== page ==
Archaeological assessments

Before approving a land development project regulated by legislation, the approval authority for the project requires an archaeological assessment of all lands that are part of the project. Assessments are required when the land is known to have an archaeological site on it, or has the potential to have archaeological resources. Archaeological assessments must be carried out by consultant archaeologists.

Provincial criteria for determining areas of archaeological potential

Areas of archaeological potential are areas of a property that could contain archaeological resources. The ministry's criteria for determining areas of archaeological potential are:

  • The presence of known archaeological sites within 250 metres of the property;
  • The presence of a water source (primary, secondary, ancient) within 300 metres of the property;
  • Elevated topography (e.g., knolls, drumlins, eskers, plateaux);
  • Pockets of sandy soil in a clay or rocky area;
  • Unusual land formations (e.g., mounds, caverns, waterfalls);
  • Proximity to a resource-rich area (concentrations of animal, vegetable or mineral resources);
  • Evidence of early Euro-Canadian (non-Aboriginal) settlement (e.g., monuments, cemeteries) on the property;
  • Proximity to historic transportation routes (e.g., road, rail, portage);
  • The property is protected under the Ontario Heritage Act;
  • Local knowledge of archaeological sites on the property or of the property's heritage value.

See the ministry checklist (word - html) for determining archaeological potential. We developed it for non-specialists, such as approval authorities and development proponents, to help them identify areas of archaeological potential on lands being developed.

What triggers an archaeological assessment?

Housing subdivisions and other land development projects. The approval authority — under the Planning Act, usually the municipality where the new subdivision is located — will include the requirement for an archaeological assessment as one of the conditions for development approval to ensure that the development proponent meets their legal obligations under the Ontario Heritage Act.

Public development projects such as power projects, highway or road construction, or sewer construction require an archaeological assessment under the Environmental Assessment Act directly or through a Class Environmental Assessment. In many cases, an environmental assessment determines the need for an archaeological assessment, and it is completed as part of the overall environmental assessment process.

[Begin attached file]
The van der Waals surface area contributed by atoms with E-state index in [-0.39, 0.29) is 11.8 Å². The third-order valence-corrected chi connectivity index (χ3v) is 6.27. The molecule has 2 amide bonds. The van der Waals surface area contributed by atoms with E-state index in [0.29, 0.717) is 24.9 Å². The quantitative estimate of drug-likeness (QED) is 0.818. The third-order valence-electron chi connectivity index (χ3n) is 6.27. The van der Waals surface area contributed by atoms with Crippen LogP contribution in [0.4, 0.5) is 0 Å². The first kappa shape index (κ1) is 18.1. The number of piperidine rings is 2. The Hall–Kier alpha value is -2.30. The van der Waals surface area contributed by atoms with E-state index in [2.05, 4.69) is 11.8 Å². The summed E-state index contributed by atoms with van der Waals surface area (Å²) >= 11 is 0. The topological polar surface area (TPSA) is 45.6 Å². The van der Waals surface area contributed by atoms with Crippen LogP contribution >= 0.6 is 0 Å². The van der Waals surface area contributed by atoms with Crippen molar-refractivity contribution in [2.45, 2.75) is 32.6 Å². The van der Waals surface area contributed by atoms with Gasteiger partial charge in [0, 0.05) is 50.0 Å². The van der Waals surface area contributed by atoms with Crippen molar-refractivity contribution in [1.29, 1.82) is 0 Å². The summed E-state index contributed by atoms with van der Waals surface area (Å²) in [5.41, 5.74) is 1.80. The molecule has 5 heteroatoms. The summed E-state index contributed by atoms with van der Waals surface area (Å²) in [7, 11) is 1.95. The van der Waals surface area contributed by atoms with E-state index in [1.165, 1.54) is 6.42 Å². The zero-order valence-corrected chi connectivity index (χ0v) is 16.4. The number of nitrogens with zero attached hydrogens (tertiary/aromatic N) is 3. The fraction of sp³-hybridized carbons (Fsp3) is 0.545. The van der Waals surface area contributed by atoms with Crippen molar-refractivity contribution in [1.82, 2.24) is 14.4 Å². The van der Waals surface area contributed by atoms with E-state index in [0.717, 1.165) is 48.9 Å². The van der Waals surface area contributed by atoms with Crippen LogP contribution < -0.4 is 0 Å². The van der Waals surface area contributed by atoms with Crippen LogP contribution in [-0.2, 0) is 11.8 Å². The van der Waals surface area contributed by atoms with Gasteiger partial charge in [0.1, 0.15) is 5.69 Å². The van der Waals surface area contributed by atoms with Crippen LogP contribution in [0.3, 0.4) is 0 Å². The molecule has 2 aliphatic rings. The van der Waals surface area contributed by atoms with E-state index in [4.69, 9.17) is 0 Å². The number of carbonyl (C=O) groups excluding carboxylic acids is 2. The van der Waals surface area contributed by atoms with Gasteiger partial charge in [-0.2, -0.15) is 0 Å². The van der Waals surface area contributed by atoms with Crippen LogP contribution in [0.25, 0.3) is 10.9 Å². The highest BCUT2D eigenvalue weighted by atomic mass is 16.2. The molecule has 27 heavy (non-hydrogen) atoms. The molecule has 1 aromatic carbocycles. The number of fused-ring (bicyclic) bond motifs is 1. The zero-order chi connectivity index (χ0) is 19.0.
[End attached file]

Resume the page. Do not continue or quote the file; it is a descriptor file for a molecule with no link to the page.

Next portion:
Renewable energy projects such as wind farms and solar farms may also require archaeological assessments in order to obtain a Renewable Energy Approval from the Ministry of the Environment.

Quarrying, forest harvesting, installing pipelines and other land use activities also require archaeological assessments.

Lands owned by the Province. The Ontario government, through Infrastructure Ontario, has its own environmental assessment process, including archaeological assessment, for its properties.

What happens during an archaeological assessment?

During the first three stages, the consultant archaeologist will:

  • Discover any archaeological resources on the lands that are being developed;
  • Determine the degree of cultural heritage value of any archaeological resources found on the property;
  • Recommend the most appropriate strategies for conserving archaeological sites prior to land development activities.

The consultant archaeologist will recommend a fourth stage — mitigation of development impacts — where warranted.

Not all stages will be necessary for all projects.

Stage 1: background study and property inspection

The consultant archaeologist determines whether there is potential for archaeological sites on the property. He or she reviews geographic, land use and historical information for the property and the relevant surrounding area, visits the property to inspect its current condition and contacts this ministry to find out whether or not there are any known archaeological sites on or near the property. A Stage 2 assessment is required when the consultant archaeologist identifies areas of archaeological potential.